AKRON, Ohio — The calls to change how complaints against police officers are investigated in Akron have been growing louder since the fatal shooting of Jayland Walker by police officers in June. 

Many in the city have been looking for police accountability through the creation of a civilian review board.


What You Need To Know

  • Community leaders in Akron have proposed a civilian review board that will be on the November ballot

  • The mayor of Akron has proposed a separate citizen oversight board that the council has yet to vote on 

  • The Akron police chief said a civilian review board has the potential to be a good thing for the community


Akron city council has voted to place a community-led initiative for a civilian review board on this November’s ballot. Meanwhile, the mayor of Akron has his own competing proposal for a police oversight board.

City council said they are taking more time to review the ordinance proposed by the mayor and might not vote on it for a few weeks. 

With two potential options for a civilian review board, it’s very possible that Akron could join a growing list of cities with a role for citizens in police oversight.

“So it is becoming more popular in the profession to add that extra layer of oversight in police departments,” Akron Police Chief Steve Mylett said. “If this gives the community even more confidence that there is nothing that we are hiding and we are putting everything out, then I think it could be a good thing.”

When asked about which ordinance he thinks would better suit the department, the chief chose not say. He said he likes the flexibility the mayor’s ordinance would provide over a charter amendment.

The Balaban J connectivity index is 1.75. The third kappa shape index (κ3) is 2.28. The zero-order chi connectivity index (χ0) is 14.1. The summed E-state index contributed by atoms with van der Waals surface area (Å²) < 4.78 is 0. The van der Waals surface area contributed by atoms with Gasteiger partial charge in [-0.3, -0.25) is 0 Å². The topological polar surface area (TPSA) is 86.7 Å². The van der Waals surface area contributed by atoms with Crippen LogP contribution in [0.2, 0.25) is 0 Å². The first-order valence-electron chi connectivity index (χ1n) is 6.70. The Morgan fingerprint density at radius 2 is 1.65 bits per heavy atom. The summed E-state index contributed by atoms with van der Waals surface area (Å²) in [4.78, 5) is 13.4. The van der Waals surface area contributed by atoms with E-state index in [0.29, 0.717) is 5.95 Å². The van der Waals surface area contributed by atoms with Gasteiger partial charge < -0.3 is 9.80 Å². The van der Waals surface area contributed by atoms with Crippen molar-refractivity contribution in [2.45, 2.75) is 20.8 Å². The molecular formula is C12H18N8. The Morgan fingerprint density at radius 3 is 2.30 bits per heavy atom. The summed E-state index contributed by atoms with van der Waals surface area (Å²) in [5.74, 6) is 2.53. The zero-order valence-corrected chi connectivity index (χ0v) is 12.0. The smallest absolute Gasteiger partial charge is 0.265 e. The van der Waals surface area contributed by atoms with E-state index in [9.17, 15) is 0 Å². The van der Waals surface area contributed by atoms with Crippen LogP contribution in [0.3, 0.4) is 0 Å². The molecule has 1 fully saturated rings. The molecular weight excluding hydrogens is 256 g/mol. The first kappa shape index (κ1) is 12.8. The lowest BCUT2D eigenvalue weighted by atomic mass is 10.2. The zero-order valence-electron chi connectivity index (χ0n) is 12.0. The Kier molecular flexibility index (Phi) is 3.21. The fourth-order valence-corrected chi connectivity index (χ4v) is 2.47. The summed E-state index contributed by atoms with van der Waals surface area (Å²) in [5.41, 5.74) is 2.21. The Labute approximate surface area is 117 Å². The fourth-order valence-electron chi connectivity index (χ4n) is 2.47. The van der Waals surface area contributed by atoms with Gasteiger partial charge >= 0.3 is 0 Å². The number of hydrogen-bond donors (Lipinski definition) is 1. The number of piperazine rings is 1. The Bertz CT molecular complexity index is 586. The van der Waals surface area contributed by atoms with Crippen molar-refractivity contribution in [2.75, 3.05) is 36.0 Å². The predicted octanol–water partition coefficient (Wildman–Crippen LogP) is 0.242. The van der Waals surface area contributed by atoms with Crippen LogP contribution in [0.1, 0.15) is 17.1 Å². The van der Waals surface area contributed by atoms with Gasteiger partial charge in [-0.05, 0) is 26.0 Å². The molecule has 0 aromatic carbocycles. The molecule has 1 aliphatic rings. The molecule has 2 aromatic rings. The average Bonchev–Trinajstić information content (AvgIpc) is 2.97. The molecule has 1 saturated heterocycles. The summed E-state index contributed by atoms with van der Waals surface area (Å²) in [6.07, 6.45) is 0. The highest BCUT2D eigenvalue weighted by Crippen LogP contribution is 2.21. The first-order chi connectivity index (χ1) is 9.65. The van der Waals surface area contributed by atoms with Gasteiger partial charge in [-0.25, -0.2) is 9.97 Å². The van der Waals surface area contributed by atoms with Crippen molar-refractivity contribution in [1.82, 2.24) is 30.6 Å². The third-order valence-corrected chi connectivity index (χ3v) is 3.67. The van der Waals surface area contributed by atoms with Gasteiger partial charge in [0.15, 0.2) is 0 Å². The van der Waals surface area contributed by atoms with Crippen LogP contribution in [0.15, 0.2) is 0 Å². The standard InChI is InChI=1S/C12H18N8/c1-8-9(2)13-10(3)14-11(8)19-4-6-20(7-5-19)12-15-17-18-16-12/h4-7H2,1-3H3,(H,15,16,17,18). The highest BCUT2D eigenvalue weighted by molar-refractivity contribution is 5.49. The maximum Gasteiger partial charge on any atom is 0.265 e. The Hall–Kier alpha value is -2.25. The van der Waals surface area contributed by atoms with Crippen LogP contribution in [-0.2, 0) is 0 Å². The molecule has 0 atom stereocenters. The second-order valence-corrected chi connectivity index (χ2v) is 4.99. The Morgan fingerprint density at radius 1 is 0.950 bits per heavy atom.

“I’m not going to get into that,” he said. “I do like the idea of trial periods because we may implement something and realize we may need to strengthen it over here. We need to just tweak it a little bit before the final product is unveiled.” 

Mylett said he hopes a board would be beneficial to both the department and the community. 

“One of the things that I have been grateful for is that I have been able to have some input into this,” he said. “The mayor is listening, and I believe that the council is listening, so collaboratively, hopefully, we will be able to come up with something that serves the community well.” 

Mylett said after a tense few months between officers and community members, he hopes to restore and build better relationships. 

“I’ve got tremendous compassion for everyone, the people who have been impacted by our decision making as police officers,” Mylett said. “I’ve got compassion for our police officers and the role and the positions they have been placed in and the decisions they have had to make and the scrutiny they have been under. But my hope is we will get past this.”

He said he has been working on his own program to help strengthen community relations and he will announce details within the next few weeks. 

“I will be unveiling a program that I have put together,” he said. “I think [it] will have a positive impact in the relationship between the police and community.”